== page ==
|Publication number||US5383023 A|
|Application number||US 08/018,301|
|Publication date||Jan 17, 1995|
|Filing date||Mar 1, 1993|
|Priority date||Mar 1, 1993|
|Also published as||WO1994020838A1|
|Publication number||018301, 08018301, US 5383023 A, US 5383023A, US-A-5383023, US5383023 A, US5383023A|
|Original Assignee||Walleczek; Jan|
|Export Citation||BiBTeX, EndNote, RefMan|
|Patent Citations (9), Non-Patent Citations (2), Referenced by (54), Classifications (11), Legal Events (5)|
|External Links: USPTO, USPTO Assignment, Espacenet|
The invention relates to fluorescence spectrophotometric equipment and methods, particularly for making high-precision measurements in the determination of specimen response to a chemical, biological or physical agent wherein evaluation is made for a "control" sample of the specimen in relation to an "experimental" sample of the specimen.
U.S. Pat. Nos. 4,795,256 and 5,039,219 are illustrative of state-of-the-art precision fluorescence spectrophotometric equipment in which instrument sensitivity (e.g., as defined by signal/noise ratio) is high and cuvette-based fluorescence experiments are conventionally made, using one sample at a time. However, high-precision measurements do not necessarily yield meaningful and accurate results, particularly when one is concerned with the accuracy with which weak external influences on real-time kinetics of samples of biological cells are to be determined by fluorimetry. The accuracy of any experimental evaluation is limited by repeatability, that is, the extent to which a measurement with the same initial conditions (e.g., including the same biological state of the sample) will produce the same result. For example, when data from two or more consecutive fluorescence recordings (i.e., "experimental" and "control") are compared, it is generally assumed that the quantitative biological response patterns (i.e., kinetics) are the same. However, this may not always be the case, in that the false assumption of a constant cell response will be reflected in erroneously interpreted results. In other words, two separate recordings will differ, not because of imprecise measurements, but because the response kinetics may have changed in one or more significant ways. If a change in response kinetics is not accounted for, the change will factor into a measured fluorescence change, consequently prompting an inaccurate interpretation of results.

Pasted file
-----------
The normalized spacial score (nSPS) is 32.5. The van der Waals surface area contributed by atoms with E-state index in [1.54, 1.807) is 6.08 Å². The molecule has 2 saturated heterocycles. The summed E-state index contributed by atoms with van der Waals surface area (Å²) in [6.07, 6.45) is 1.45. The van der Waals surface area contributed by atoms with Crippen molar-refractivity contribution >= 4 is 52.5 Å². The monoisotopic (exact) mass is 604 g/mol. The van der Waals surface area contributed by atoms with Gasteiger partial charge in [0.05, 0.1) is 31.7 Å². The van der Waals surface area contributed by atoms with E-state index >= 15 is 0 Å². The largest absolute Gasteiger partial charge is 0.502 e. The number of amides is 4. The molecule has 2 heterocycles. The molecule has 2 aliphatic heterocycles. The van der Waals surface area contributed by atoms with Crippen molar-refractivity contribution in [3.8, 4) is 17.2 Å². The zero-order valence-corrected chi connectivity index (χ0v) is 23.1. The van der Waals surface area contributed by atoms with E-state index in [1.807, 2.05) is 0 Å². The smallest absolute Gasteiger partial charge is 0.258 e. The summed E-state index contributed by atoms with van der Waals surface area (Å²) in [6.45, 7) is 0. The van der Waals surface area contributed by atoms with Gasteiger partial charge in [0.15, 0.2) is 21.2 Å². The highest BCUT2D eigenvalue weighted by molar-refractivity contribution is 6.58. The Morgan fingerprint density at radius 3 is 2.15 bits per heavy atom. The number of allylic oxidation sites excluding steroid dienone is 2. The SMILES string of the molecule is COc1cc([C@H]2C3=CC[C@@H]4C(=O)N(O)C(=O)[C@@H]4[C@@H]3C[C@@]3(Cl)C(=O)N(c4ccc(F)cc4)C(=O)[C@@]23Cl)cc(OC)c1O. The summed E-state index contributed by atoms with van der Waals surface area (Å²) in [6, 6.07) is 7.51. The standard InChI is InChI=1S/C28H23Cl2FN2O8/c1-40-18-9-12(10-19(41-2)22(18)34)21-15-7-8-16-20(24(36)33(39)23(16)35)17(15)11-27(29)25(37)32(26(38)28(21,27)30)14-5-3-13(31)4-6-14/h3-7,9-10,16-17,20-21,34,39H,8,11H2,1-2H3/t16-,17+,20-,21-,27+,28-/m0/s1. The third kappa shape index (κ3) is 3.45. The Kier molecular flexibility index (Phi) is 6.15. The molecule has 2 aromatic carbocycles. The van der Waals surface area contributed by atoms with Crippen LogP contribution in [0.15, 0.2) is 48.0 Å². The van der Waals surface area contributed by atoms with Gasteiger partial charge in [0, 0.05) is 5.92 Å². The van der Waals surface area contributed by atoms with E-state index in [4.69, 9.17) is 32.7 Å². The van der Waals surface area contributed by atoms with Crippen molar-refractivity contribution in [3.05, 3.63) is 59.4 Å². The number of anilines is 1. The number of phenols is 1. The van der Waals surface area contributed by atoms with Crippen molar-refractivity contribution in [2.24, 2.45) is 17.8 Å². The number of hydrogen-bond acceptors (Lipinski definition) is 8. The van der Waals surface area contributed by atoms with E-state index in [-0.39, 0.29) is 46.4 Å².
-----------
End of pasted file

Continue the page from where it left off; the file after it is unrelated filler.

It is an object of the invention to provide an improved method and apparatus for fluorescent spectroscopic examination of a specimen, wherein the above-noted inaccuracy can be eliminated or at least very substantially reduced.
It is a specific object to meet the above object with methodology whereby two or more samples of virtually identical biological response patterns can be analyzed simultaneously, whereby to achieve results that can be compared on a real-time basis.
Another specific object is to meet the above objects for the case of a dual-fluorescence analysis.
A further specific object is to provide an improved method and apparatus for fluorescent spectroscopic analysis whereby to achieve substantially greater accuracy and reproducibility of observations, particularly for cases in which the experimental specimen is subjected to a relatively weak chemical, biological or physical agent, such as a weak electromagnetic field.
It is also a specific object in a dual-beam dual-wavelength fluorescence system to make instrumental time resolution independent of any switching of light paths that may be involved in the measurement process.
A general object is to meet the above objects with apparatus which involves relatively little departure from what is commercially available, and which is inherently capable of performing a vastly greater number of experiments in a given time, as compared to prior techniques.